the accidental nemesis to a really new-to-the-world idea, or as the authors put it: the 'accidental enemy'
In their column, entitled "Innovation's Accidental Enemies", authors Roger L. Martin and Jennifer Riel , academics at the Rotman School of Management at the University of Toronto , posit that too many executives manage when they should lead: to wit, they rely too often on inductive and deductive reasoning. They fail to embrace abductive reasoning when confronted with a never-done-before idea for project excecution. In doing so, they become the accidental enemy of a radically new idea.
What, say you, is abductive reasoning? It's the third leg of inductive, deductive, and abductive reasoning. One only needs to search a bit in Wikipedia to get the ideas.
Inductive and deductive reasoning are the two we're most familiar with; they align rules and data--either the rules beget the data, or the data begs the rules. These situations are a traditional manager's view of putting the enterprise's rules with the situational facts. Nothing wrong with that---some of my best friends are inductive or deductive reasoners--but even though one or the other works well in many situations, they don't always work when innovation is the order of the day.
- Innovative ideas many times do not comport with established rules. That lets out deductive reasoning.
- Innovative concepts are often free of facts, and seemingly lack cohesion and coherence among the available data. That lets out inductive reasoning.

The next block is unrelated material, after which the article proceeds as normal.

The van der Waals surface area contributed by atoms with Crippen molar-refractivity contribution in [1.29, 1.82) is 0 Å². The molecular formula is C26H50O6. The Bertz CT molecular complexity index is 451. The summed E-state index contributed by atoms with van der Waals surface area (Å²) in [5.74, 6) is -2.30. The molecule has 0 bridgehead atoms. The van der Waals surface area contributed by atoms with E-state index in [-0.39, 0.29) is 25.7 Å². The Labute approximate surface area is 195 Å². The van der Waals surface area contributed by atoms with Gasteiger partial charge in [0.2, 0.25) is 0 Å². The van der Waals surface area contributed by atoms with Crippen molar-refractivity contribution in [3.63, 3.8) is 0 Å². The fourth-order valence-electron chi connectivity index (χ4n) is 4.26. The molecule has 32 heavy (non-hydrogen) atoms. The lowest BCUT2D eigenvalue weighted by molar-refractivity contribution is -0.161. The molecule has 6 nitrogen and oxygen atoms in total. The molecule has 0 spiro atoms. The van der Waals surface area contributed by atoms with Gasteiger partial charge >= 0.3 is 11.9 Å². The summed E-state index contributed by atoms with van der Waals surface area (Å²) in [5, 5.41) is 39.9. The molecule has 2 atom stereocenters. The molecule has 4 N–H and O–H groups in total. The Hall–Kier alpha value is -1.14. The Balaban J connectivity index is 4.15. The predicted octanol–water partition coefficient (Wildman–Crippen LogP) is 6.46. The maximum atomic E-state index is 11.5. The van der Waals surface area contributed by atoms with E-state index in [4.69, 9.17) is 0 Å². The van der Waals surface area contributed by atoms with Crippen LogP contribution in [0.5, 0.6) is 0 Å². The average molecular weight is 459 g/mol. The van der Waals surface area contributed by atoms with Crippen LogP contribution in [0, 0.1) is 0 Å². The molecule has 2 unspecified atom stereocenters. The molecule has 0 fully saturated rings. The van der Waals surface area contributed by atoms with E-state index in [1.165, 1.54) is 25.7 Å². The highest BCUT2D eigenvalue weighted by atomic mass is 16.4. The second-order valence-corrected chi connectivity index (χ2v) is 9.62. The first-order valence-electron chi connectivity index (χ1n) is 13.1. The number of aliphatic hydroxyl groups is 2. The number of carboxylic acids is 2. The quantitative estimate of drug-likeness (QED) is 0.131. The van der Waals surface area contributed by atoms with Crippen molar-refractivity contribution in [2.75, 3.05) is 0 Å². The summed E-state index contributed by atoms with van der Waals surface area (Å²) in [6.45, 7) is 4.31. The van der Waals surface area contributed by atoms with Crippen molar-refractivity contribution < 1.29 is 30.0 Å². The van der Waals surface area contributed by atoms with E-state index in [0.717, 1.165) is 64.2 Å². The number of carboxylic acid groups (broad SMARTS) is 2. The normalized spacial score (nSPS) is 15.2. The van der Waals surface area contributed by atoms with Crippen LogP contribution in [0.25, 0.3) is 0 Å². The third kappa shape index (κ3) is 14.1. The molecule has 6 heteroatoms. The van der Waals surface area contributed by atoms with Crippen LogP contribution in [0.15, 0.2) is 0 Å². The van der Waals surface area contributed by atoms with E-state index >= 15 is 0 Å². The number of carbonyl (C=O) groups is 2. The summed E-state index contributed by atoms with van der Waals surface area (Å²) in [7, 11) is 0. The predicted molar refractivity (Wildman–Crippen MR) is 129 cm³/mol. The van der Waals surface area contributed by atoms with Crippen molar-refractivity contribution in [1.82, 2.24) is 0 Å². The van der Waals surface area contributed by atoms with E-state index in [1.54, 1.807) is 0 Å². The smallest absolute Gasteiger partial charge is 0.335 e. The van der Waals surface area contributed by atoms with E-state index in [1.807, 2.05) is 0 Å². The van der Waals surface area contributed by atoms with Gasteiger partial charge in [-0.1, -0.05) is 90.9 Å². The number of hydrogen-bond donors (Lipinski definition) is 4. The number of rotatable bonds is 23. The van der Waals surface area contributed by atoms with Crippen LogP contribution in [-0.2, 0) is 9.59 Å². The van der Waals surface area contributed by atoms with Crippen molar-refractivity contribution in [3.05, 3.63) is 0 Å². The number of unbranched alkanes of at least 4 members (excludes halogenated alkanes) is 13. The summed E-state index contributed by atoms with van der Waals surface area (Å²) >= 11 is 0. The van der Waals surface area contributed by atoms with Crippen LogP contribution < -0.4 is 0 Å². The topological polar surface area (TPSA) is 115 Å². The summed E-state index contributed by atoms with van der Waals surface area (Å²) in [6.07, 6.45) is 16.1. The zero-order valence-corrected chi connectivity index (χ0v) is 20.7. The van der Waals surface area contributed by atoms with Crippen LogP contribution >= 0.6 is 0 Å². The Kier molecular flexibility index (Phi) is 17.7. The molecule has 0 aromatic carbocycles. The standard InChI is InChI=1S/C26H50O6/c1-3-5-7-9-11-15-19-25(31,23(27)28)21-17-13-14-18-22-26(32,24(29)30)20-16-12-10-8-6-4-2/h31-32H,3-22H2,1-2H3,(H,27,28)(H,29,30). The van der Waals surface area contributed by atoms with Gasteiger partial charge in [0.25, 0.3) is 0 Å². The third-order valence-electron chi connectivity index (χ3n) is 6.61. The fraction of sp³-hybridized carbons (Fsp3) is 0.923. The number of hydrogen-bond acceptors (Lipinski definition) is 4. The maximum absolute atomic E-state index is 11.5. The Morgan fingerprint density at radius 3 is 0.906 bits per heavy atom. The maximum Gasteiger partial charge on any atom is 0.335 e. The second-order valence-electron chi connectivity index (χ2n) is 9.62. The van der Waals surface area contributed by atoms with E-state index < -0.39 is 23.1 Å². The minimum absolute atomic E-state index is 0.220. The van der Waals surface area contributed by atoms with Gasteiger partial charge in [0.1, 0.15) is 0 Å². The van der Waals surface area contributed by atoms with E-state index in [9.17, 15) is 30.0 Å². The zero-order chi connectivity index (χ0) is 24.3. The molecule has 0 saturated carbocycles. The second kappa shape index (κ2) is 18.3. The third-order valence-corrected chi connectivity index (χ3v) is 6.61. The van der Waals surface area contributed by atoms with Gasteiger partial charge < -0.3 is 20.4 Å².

So, what do you do when faced with seeming unrelated facts or ideas that don't appear to connect? Abduction reasoning may be an approach. To reason abductively is to postulate or hypothesize a situation that might be rational or consistent for what is known, but it may require a few leaps over the missing. Thus, it may be necessary to fill in the plot holes, as it were.
Haven't we heard endlessly about connecting the dots? Well, having a skill, and a tolerance, for the emergence of a new idea by abductive reasoning is key to having visionary foresight. In an article in Strategy+Business, authors Tim Laseter and Saras Sarasvathy call making something out of seemingly nothing (or a lot of somethings that don't seem to relate) "constructive transformation". (I've not heard that one before, but I'm always open to a new idea). According to their idea, constructive transformers:
"... use the vagaries of fate to help them proactively shape their environment."
The genius of innovators is not to let their management impulses overwhelm their instincts to inspire, motivate, and empower.
Marc Andreessen--innovator and venture capitalist extraordinaire--said something similar in a recent interview: the mission of technology companies is to innovate, in effect: to continuously renew, even if it means to renew with legacy destruction.
RAdmiral Grace Hopper [esteemed software leader who, among other things, invented the 'bug']:
"Things are managed; people are led"